The Affordable Care Act was a boon for health insurers, with a strong enrollment surge and more young, healthy consumers signing up. So insurers are preparing to expand their offerings on health insurance exchanges.
Motivating insurers is that at least 7 million consumers signed up for exchanges during the first open enrollment period. Many insurers now are taking steps to sell plans in new states and counties, while others that didn't participate in the exchanges will be joining in, Politico reported.
That's largely because exchanges can provide so many benefits for insurers. "This seems like it will continue to grow and be a bigger opportunity over time ... and there are only so many ways to grow organically," Matt Eyles, a former insurance executive who now works at consulting firm Avalere Health, told Politico. "You can take market share from other people, but there aren't that many chances to cover new lives."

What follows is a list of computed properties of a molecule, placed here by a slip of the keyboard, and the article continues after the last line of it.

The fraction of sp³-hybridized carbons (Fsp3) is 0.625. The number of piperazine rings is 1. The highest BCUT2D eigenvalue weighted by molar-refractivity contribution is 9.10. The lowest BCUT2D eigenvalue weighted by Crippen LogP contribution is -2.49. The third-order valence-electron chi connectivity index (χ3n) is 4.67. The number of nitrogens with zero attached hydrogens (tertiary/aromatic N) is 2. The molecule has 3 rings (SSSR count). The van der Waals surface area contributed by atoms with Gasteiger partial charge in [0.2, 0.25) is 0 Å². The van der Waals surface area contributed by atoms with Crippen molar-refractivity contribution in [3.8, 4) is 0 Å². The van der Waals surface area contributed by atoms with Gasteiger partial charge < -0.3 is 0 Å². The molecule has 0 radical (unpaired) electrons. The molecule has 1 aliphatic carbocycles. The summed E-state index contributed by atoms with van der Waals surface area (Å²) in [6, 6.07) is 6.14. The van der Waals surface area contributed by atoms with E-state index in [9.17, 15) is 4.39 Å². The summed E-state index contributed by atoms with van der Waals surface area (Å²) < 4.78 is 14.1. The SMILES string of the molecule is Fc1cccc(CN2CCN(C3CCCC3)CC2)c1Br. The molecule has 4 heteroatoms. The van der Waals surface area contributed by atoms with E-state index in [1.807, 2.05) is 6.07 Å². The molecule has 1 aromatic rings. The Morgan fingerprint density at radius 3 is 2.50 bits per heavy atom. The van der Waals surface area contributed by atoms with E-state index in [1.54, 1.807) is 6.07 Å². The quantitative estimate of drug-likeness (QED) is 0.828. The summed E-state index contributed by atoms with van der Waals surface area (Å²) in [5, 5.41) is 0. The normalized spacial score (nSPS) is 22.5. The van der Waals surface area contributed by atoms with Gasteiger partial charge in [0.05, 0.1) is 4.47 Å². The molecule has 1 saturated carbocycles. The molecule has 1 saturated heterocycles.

UnitedHealthcare sees 2014 as "just the beginning for exchanges," Tyler Mason, a spokesman for the nation's largest insurer, told Politico. "As the economics, sustainability and dynamics of exchanges continue to become clearer, we believe exchanges have the potential to be a growth market with much to offer UnitedHealthcare and other insurers and consumers." The insurer will likely start selling plans in Connecticut's exchange next year.
Blue Cross Blue Shield has plans available in 47 states and will probably expand offerings to at least 49 states next year. Moreover, state exchange officials have reported new insurers want to begin selling on their exchanges in 2015. At least 10 states, including Kentucky, California, Connecticut and Washington, will likely add more insurers to their online marketplaces.
Despite the strong interest in participation, exchanges still present several challenges for insurers, including determining 2015 rates based on the characteristics of new members enrolled this year and how those members are using their new coverage, FierceHealthPayer previously reported.
To learn more:
- read the Politico article